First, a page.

Feb 3, 2011

the benefits of private military firms

Concerning the March/April 2011 resolution, what are some of the tactical and strategic advantages of private military firms? In "Reconsidering Battlefield Contractors," from the Summer 2005 edition of Georgetown Journal of International Affairs, Doug Brooks and Jim Shevlin lay out some of the arguments in favor. The gist:
Private firms play an indispensable role in supporting peace and stability operations from Congo to Iraq, but sensationalization and misinformation of "battlespace contractors" has unfortunately skewed public perceptions and is having an adverse impact on policy formulation. Despite frequent claims that private firms are unprecedented, unregulated, inherently unethical and even a threat to American democracy, the private sector actually has a long history supporting U.S. military operations, is regulated by numerous domestic and international laws and statutes, plays a central role in operations critical to speedy state recovery, infrastructure reconstruction and humanitarian security, and is critical to implementing policies of democratic governments and the international community. The private sector provides policymakers, as well as those tasked to carry out the policies, with remarkably cost-effective and flexible tools, and criticisms of the industry too often have more to do with the politics behind the policies than with the performance of the companies engaged in their implementation.
Private military firms come in three main varieties:

1. Nonlethal Service Providers (NSPs)
NSPs provide logistics services, air transport, construction of military bases and refugee camps, and other specialized services such as water purification, unexploded ordinance disposal, and mobile hospitals. While NSPs face many of the same legal issues as the PSCs and PMCs when they operate in CPC regions, most concerns about NSPs focus on appropriate procurement policies, whether their services should be labeled "inherently" governmental, or whether the U.S. military is too reliant on them.

2. Private Security Companies (PSCs)
They provide armed protection for "nouns": people, places, and things. These include politicians, military leaders, buildings, organizations, convoys, etc.... While conceptually there is little difference between security guards in Iraq and in the United States, where private security outnumbers regular police three to one, PSCs in Iraq tend to have military backgrounds, be better armed, and offer a higher level of armed security capable of defending their "nouns" against attacks by heavily armed insurgents and bandits.

3. Private Military Companies (PMCs)
PMCs are firms used to alter the strategic shape of a conflict. PMCs generally work for states, international and regional organizations and provide military and police training, security sector reform, assistance in defense ministry design, and even advice on proper civil-military relations in a democracy. PMC employees are generally unarmed, though in Iraq some carry sidearms for self-defense.
Note that although Private Military Firms are involved in war zones and may tangentially be involved in combat operations, primarily their purpose is supportive and defensive.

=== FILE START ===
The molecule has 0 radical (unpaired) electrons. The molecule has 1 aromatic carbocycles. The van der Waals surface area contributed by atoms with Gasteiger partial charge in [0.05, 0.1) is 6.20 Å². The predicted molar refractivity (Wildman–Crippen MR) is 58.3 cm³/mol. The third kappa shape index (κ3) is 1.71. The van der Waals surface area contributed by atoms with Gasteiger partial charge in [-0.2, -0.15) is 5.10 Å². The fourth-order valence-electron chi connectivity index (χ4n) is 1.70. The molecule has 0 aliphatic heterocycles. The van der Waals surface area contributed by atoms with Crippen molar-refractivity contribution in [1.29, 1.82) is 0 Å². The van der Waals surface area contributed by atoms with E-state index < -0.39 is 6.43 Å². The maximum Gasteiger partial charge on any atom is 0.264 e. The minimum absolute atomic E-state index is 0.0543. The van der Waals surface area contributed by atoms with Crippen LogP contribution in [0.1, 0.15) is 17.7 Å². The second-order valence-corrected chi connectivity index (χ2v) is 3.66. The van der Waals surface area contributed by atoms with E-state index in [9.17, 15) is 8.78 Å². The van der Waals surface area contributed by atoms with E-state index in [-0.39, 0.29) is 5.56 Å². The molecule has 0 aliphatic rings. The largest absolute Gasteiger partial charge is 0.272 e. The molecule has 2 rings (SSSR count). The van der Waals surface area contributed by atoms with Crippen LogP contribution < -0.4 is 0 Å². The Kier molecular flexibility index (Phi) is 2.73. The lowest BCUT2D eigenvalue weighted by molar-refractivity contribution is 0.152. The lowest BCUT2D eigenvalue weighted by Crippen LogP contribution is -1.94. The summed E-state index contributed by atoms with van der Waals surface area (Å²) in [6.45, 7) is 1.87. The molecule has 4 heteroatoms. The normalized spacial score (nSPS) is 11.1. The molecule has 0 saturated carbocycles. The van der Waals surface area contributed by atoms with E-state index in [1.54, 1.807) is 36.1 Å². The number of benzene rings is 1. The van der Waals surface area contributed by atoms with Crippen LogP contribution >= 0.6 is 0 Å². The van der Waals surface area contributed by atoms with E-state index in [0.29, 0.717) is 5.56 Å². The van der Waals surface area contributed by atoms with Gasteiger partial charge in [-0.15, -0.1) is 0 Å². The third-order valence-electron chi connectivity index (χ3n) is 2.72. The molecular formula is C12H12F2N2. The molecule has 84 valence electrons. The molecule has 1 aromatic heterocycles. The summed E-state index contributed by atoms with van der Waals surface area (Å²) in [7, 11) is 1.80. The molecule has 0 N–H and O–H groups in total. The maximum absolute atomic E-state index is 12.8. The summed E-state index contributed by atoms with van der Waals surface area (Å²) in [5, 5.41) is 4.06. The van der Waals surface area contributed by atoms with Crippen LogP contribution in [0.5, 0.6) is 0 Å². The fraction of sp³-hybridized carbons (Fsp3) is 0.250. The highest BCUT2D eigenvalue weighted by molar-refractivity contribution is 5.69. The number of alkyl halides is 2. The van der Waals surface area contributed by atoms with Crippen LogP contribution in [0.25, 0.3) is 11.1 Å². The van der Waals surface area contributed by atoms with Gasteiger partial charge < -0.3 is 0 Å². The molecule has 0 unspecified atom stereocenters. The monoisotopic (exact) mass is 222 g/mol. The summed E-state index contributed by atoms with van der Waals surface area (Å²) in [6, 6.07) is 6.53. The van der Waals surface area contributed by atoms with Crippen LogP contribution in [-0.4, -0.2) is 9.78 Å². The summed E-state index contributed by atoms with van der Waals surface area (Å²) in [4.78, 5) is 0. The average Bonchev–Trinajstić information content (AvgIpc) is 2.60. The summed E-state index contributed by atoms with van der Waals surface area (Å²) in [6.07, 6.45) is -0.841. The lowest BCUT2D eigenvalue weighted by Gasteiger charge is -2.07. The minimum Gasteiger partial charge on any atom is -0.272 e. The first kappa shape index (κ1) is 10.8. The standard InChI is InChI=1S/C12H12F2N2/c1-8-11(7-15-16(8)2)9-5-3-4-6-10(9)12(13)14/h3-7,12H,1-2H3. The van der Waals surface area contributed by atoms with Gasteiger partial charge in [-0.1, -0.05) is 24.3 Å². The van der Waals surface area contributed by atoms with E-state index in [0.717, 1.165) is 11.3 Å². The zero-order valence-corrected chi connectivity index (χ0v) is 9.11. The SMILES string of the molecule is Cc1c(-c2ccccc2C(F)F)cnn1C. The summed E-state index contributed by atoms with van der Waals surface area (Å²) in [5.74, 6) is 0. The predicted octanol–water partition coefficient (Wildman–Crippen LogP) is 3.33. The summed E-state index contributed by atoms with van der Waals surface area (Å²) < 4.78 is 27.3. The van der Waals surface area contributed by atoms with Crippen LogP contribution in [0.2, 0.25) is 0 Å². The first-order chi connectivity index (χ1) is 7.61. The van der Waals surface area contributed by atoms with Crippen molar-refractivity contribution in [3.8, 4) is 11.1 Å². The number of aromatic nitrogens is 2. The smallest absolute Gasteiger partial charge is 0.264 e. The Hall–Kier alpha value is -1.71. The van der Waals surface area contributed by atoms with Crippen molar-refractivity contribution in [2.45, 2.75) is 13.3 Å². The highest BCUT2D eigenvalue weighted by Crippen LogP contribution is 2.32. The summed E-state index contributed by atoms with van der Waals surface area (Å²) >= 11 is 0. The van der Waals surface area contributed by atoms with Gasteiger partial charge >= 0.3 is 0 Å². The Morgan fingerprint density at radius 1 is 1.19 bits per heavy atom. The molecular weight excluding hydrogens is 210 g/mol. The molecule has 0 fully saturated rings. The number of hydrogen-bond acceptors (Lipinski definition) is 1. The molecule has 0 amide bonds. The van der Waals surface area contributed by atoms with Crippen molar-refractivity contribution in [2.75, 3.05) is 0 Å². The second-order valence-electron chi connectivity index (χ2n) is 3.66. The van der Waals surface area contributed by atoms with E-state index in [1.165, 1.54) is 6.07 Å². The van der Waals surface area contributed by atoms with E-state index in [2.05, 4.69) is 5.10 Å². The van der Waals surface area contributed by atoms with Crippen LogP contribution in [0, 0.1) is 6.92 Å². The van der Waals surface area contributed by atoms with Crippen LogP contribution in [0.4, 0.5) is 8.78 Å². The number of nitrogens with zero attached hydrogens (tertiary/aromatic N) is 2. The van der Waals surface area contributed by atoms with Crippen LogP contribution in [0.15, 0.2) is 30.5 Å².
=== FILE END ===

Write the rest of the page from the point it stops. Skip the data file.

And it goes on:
According to Brooks and Shevlin, there are five main advantages to private military firms:
* surge capacity and speed - the ability to recruit and train personnel
* force multiplication - the ability to rapidly deploy personnel, equipment, and munitions
* specialized skills - most often in technology, security details, and training
* ease of use - the competitive market ensures that firms are highly responsive to their governmental "customers," and easily discarded if unsuccessful
* cost efficiency - on the whole, private military firms are cheaper than similarly equipped State actors

The article contains much more regarding the legal status of private firms, both in domestic and international law, too complex to summarize here. Overall, Brooks and Shevlin's analysis is well worth reading for LDers looking for affirmative arguments.

21 comments:

Anonymous said...

I have a question on how to make an attack out of this claim. The claim is that under U.S law, PMC cannot engage in combat. How could you make an attack out of that?

Jim Anderson said...

An attack for which side?

C said...

Jim do you think causal, lay, or even semi educated judges are going to be able to judge debates on this effectively? I dont think your average person even knows anything about private military firms, let alone military justifications for them.

Anonymous said...

C,

I don't think that should really even have to be a question, it is our job as debaters to make the topic accessible to them.

The LD rules themselves state that the arguments should be understandable to an educated non-specialist listener. Thus if you need to take a few minutes to define terms and flesh out your ideas to be sure your judge understands you case then so be it.

Assuming the judges fall into the category of an "educated" person then any concept should be explainable to them and understandable should the debaters do a good job.

Anonymous said...

where can I find "Reconsidering Battlefield Contractors?" Is there an online copy of some sort?

Anonymous said...

Jim,
I searched on jstor and lexis-nexis and could not find the article. Could you post a link or be willing to e-mail a copy? Thanks!

Jim Anderson said...

Email me if you're having trouble finding resources online.